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Chronic Neuropathic Pain Following Hand Burns: Etiology, Treatment, and Long-Term Outcomes
Kevin M. Klifto, PharmD1, Pooja S. Yesantharao, MS1, A. Lee Dellon, M.D., Ph.D.2, Charles Scott Hultman, MD, MBA1 and Scott D. Lifchez, MD, FACS3, (1)Johns Hopkins University School of Medicine, Baltimore, MD, (2)Dellon Institute for Peripheral Nerve Surgery, Towson, MD, (3)Hand Surgery Service, Johns Hopkins Bayview Medical Center, Baltimore, MD

Introduction: Chronic, neuropathic pain after burn injury to hand/upper-extremity is common. However, a paucity of information exists on etiology, management, and outcomes of this pain. This study characterizes patients with neuropathic pain after burn injury to the hand/upper-extremities, to guide risk stratification and treatment strategies.

Materials & Methods: This is an IRB-approved, retrospective investigation at a single institution, from January 1, 2014 through January 1, 2019. Patients 15 years and older admitted to the Burn Unit after hand/upper extremity burns were included in our study. Chronic pain was defined as self-described pain longer than 6 months after burn injury, not including pain due to pre-existing illness/medication. Two subgroups were defined: 1) patients with chronic pain responsive to treatment (response group), and 2) patients with chronic pain unresponsive to treatment (non-response group). Mann-Whitney-U and Fischer's Exact tests were used to compare patient cohorts, and multivariate linear/logistic regression were used to analyze pain outcomes.

Results: Of the patients who met inclusion criteria in the study period, 55 had chronic pain. Of these chronic pain patients, 29 (53%) were in the non-response group and 26 (47%) were in the response group. Overall, 84% of chronic pain patients had surgery. Positive Tinel signs were located at the carpal tunnel (n=9, 16.3%), cubital tunnel (n=6, 10.9%), Guyon's canal (n=2, 4%), and radial tunnel (n=1, 1.8%). Compared to the response group, the non-response group had higher rates of comorbid psychiatric disease (21% versus 12%, p=0.04) and suffered greater mean percentages of total body surface area (%TBSA) burned (30.7% versus 18.5%; p=0.04). The non-response group was also more likely to have had surgery (27% versus 19%; p=0.04), be intubated (18% versus 9%; p=0.02) and be admitted to the ICU for burn management (18% versus 7%; p=0.009). In all chronic pain patients, a greater %TBSA burned conferred significantly greater odds of having non-responsive pain (OR=1.04, p=0.007). Furthermore, having a nerve release procedure during burn management significantly decreased odds of a positive Tinel sign at time of discharge (OR=0.8, p=0.009). Longer hospital lengths of stay (OR=1.02, p=0.04) and need for surgical treatment conferred greater odds of complications (OR=13.52, p=0.004). Finally, in all chronic pain patients, gabapentin (p=0.04) and ascorbic acid (p=0.03) were associated with significant decreases in pain scores on follow-up.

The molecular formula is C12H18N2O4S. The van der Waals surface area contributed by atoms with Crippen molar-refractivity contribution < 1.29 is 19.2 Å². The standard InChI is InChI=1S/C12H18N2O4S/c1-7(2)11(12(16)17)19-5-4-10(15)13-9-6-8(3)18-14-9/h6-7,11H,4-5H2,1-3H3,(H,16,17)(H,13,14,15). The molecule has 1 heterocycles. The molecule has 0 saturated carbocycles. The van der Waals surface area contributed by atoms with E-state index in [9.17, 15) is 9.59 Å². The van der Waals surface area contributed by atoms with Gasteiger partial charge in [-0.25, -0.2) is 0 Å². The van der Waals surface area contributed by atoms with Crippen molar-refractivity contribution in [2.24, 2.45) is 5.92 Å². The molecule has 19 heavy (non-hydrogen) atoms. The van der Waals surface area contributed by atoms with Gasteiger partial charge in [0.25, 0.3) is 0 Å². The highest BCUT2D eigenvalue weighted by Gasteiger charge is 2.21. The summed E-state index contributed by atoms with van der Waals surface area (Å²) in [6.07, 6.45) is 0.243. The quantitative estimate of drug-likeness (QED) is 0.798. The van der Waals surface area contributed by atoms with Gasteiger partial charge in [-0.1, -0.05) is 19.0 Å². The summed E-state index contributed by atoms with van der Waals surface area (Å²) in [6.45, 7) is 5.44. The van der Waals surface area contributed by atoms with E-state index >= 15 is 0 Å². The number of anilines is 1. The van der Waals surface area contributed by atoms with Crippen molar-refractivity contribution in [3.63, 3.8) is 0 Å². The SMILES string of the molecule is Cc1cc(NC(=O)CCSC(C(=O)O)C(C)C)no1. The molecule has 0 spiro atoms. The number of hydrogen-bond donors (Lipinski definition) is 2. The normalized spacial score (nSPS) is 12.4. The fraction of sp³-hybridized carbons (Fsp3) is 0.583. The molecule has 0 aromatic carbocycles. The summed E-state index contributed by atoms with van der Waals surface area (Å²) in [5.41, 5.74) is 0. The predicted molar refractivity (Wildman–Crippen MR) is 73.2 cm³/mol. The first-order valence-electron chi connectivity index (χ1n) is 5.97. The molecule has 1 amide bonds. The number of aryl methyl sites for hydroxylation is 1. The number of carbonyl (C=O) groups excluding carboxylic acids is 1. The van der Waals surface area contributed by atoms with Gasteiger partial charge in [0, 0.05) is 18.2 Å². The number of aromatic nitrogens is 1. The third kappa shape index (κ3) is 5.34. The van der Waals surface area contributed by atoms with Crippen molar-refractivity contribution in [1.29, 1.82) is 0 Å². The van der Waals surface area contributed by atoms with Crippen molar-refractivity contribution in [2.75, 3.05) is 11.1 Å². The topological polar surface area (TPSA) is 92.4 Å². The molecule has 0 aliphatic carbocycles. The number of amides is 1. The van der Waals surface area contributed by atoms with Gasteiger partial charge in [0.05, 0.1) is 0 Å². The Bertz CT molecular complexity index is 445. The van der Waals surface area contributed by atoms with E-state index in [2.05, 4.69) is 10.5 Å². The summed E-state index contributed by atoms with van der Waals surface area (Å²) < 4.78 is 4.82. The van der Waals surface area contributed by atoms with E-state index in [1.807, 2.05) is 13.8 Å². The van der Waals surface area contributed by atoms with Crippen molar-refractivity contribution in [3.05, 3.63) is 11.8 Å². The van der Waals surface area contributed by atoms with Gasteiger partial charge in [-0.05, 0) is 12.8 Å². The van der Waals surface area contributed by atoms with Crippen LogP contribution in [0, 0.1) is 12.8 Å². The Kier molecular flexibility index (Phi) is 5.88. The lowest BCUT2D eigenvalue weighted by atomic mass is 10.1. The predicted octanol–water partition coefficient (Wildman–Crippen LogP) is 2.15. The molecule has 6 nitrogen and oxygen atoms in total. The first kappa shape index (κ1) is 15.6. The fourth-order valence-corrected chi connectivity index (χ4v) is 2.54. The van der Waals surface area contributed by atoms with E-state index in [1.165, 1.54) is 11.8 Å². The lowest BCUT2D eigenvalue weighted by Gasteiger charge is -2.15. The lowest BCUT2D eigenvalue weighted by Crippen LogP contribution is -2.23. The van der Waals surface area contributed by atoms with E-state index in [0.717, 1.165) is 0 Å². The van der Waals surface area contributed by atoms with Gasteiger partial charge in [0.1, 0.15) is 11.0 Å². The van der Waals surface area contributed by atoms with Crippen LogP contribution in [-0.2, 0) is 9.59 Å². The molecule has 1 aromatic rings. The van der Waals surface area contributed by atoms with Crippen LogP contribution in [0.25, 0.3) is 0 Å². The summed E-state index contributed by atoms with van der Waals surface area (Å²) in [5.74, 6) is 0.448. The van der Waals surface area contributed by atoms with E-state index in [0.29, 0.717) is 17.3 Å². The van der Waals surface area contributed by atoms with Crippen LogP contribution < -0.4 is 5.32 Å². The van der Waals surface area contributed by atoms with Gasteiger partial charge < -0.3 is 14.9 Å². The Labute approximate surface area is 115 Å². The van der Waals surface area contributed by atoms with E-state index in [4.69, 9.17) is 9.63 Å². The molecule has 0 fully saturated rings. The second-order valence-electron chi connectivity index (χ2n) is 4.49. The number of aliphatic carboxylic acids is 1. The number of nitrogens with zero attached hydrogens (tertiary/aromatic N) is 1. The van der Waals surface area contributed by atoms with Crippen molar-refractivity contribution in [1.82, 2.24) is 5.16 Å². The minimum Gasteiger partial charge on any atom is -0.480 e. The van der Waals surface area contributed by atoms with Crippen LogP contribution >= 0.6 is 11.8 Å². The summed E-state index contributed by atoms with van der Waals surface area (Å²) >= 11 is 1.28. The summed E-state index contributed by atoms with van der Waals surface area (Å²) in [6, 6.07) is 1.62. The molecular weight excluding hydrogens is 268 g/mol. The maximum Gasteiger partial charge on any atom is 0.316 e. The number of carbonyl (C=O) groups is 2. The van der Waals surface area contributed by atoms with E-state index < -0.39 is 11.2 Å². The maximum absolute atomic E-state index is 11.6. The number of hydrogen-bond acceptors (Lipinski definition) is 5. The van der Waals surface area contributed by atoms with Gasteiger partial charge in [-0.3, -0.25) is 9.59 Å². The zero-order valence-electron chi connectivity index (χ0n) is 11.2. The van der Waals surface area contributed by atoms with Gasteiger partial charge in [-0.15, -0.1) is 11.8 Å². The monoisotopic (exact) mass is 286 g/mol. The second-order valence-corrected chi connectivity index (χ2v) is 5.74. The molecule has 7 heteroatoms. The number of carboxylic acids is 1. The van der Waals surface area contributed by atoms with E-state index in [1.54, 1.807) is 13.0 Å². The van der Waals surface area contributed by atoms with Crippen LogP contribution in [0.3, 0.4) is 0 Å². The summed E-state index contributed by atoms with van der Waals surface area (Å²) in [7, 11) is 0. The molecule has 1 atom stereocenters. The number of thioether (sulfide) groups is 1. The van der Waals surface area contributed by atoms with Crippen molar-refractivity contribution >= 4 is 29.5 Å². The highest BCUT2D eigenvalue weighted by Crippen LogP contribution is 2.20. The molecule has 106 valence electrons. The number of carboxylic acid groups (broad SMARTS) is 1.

Conclusions: This study characterizes chronic, neuropathic pain after hand/upper-extremity burns. In doing so, this study hopes to help optimize outcomes for chronic, neuropathic pain after hand/upper extremity burns.


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